$$ v_{i}(f) = \mathbb{E} \bigl[ y(\cdot,f) \varPhi_{i}(\cdot) \bigr] \quad\mbox{for } i \in\mathbb{N}_{0} \mbox{ and each } f. $$
Consequently, we consider the PC expansion (5) pointwise in the frequency parameter.
In practice, just a finite number of terms can be handled, which implies a truncated expansion
$$ \tilde{y} ( \textbf{p} , f ) = \sum_{i=0}^{N} v_{i}(f) \varPhi_{i} ( \textbf{p} ) \quad\mbox{for each } f $$
as an approximation of the exact function (5). Often all polynomials up to some total degree d are included. Since q independent random variables are given, the number of basis polynomials becomes \(N+1= \frac{(d+q)!}{d!q!}\). Furthermore, assuming that \(\varPhi_{0}=1\), the expected value and the variance are given by
$$ \mathbb{E} \bigl[y(\cdot,f) \bigr] \doteq\mathbb{E} \bigl[ \tilde{y}(\cdot,f) \bigr] = v_{0}(f) \quad\mbox{and} \quad \operatorname{Var} \bigl[y(\cdot,f) \bigr] \doteq\operatorname{Var} \bigl[\tilde {y}(\cdot,f) \bigr] = \sum_{i=1}^{N} \bigl\vert v_{i}(f) \bigr\vert ^{2} $$
when using (7).

3.2 Pseudo-spectral approach

In our work, we apply a stochastic collocation method for the approximation of the coefficient functions in the truncated expansion (7). Therein, the probabilistic integrals (4) in (6) are computed approximately by a multidimensional quadrature rule, which is specified by a set of nodes \(\{ \textbf{p}^{(1)} , \ldots, \textbf{p}^{(K)} \} \subset\varPi\) and a set of weights \(\{ w_{1} , \ldots, w_{K} \} \subset\mathbb{R}\). Thus, the approximations read as
$$ \tilde{v}_{i}(f) = \sum_{k=1}^{K} w_{k} y \bigl(\textbf{p}^{(k)},f \bigr) \varPhi_{i} \bigl(\textbf{p}^{(k)} \bigr) \quad\mbox{for each } f $$
and \(i=0,1,\ldots,N\). Specifically, the Stroud formula of order 3, see [30, 32], is used in a numerical quadrature. The number of nodes becomes \(K=2q\), which is the minimum number required for a polynomial exactness of degree 3. The associated weights are all positive and identical, i.e., \(w_{k}=\frac {1}{2q}\) for all k, which represents an advantageous property with respect to error propagation. In our application, we consider the solution of the model (2) with random parameters. Thus, the evaluation of (9) requires the numerical solution of K deterministic systems (2) including boundary conditions, one system for each parameter realization.

3.3 Sobol decomposition and variance-based sensitivity analysis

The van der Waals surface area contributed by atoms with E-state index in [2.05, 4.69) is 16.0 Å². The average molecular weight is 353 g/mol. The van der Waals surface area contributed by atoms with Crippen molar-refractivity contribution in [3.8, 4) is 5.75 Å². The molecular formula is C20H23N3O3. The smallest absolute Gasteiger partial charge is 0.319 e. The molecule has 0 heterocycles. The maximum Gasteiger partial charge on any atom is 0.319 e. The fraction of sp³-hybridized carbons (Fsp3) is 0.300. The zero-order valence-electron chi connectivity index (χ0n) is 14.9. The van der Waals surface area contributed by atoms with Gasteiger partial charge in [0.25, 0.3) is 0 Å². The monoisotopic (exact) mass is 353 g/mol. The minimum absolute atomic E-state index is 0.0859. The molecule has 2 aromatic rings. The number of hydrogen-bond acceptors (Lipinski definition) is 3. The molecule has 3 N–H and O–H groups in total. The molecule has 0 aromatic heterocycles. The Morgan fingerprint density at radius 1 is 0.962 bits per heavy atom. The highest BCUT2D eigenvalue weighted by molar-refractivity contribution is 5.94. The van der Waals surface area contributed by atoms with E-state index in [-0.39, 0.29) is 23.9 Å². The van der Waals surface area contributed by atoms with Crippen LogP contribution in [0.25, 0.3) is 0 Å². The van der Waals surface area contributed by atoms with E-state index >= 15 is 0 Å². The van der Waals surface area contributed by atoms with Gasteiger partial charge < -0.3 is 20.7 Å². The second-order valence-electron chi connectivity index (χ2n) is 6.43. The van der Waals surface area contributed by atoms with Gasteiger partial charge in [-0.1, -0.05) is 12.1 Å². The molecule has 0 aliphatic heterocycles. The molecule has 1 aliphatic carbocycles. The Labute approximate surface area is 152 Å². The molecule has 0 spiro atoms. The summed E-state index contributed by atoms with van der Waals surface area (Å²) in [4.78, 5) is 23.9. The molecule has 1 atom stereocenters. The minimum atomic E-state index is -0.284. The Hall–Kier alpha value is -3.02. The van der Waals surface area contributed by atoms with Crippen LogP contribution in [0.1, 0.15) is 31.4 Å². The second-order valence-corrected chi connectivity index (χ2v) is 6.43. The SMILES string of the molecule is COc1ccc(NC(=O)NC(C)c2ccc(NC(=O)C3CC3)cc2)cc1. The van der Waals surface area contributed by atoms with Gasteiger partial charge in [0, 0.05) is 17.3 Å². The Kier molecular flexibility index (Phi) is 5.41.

Given a function \(z : \varPi\rightarrow\mathbb{R}\) depending on parameters p, we are interested in sensitivities. Local sensitivities are given by the partial derivatives of the deterministic parameter-dependent function z provided that the function is smooth.

Global sensitivities quantify the dependence on the random variables p in the probability space. The global sensitivity coefficients can be defined by the PC expansion of a square-integrable random variable, see [24, 25, 38]. We define the index sets
$$\mathcal{I}_{j} = \{ i \in\mathbb{N}_{0} : \varPhi_{i} \mbox{ is non-constant in } p_{j} \} \quad \mbox{for } j=1,\ldots,q , $$
which represent the sets of polynomials depending on a particular random variable. Let \((v_{i})_{i \in\mathbb{N}_{0}}\) be the PC coefficients of the function z. A truncation of the index sets and the approximation (8) of the variance generate an approximation of the global sensitivity coefficients, i.e.,
$$ {S}_{j} = \biggl( \sum_{i \in\tilde{\mathcal{I}}_{j}} v_{i}^{2} \biggr) \Big/ \Biggl( \sum _{i=1}^{N} v_{i}^{2} \Biggr) \quad\mbox{for } j=1,\ldots,q $$
with finite index sets \(\tilde{\mathcal{I}}_{j} = \mathcal{I}_{j} \cap\{ 0,1,\ldots,N \}\). These approximations implies the bounds
$$ 0 \le S_{j} \le1 \quad\mbox{for each } j \quad \mbox{and} \quad 1 \le S_{1} + S_{2} + \cdots+ S_{q} \le q. $$
A random variable \(p_{j}\) exhibits a relatively strong impact on the output z, if it holds that \(S_{j} \approx1\). If \(S_{j} \approx0\), it is not significant. In our application, a function \(y: \varPi\times\mathcal {F} \rightarrow\mathbb{R}\) is given. Thus, we apply the above approach pointwise for \(f \in\mathcal{F}\). The total effect sensitivity coefficients (10) become functions \(S_{j} : \mathcal{F} \rightarrow\mathbb{R}\) for \(j=1,\ldots,q\). The SCM yields approximations (9) of the coefficient functions, which can be inserted in (10). Hence, our numerical approach yields the global sensitivities without additional computational work.
Moreover, differentiating (7) with respect to \(p_{j}\) yields \(\partial\tilde{y}/\partial z_{j}\) at any value of z defined as
$$ \frac{\partial\tilde{y} }{\partial z_{j}}\bigg|_{z_{j} = {\overline {z}_{j}}}= \sum _{n=0}^{N} v_{i} \frac{\partial\varPhi_{i}}{\partial {z}_{j}} \frac{\partial\textbf{z}}{\partial p_{j}}, \quad j=1,\ldots, q. $$
The \(z_{j}\)th mean sensitivity is obtained by integrating over the whole parameter space [44].

4 Optimization under noise emission and uncertainties

The problem of the empirical design of the cross-domain coupling on RFIC under uncertainties based on the Sobol decomposition [38] has been has carried out in paper [48]. Within the nanoCOPS project (, the variance-based and the local sensitivity analysis based on the PCE surface response model and the adjoint variable method has been explored in many engineering fields. For instance, in [29] the forward stochastic problem of the RFIC isolation under uncertainties has been studied in [28]. In works [3032], in turn, the PCE-based stochastic collocation methods has been applied for the UQ analysis and the robust shape/topology optimization of the power transistor device under material and geometric uncertainties. Additionally, in the paper [23] the stochastic inverse problem has been investigated. Here, we focus mainly on presenting the robust framework, tailored for the application of the electromagnetic interference variability on the RFIC, which is partially based on the preliminary results achieved in [29].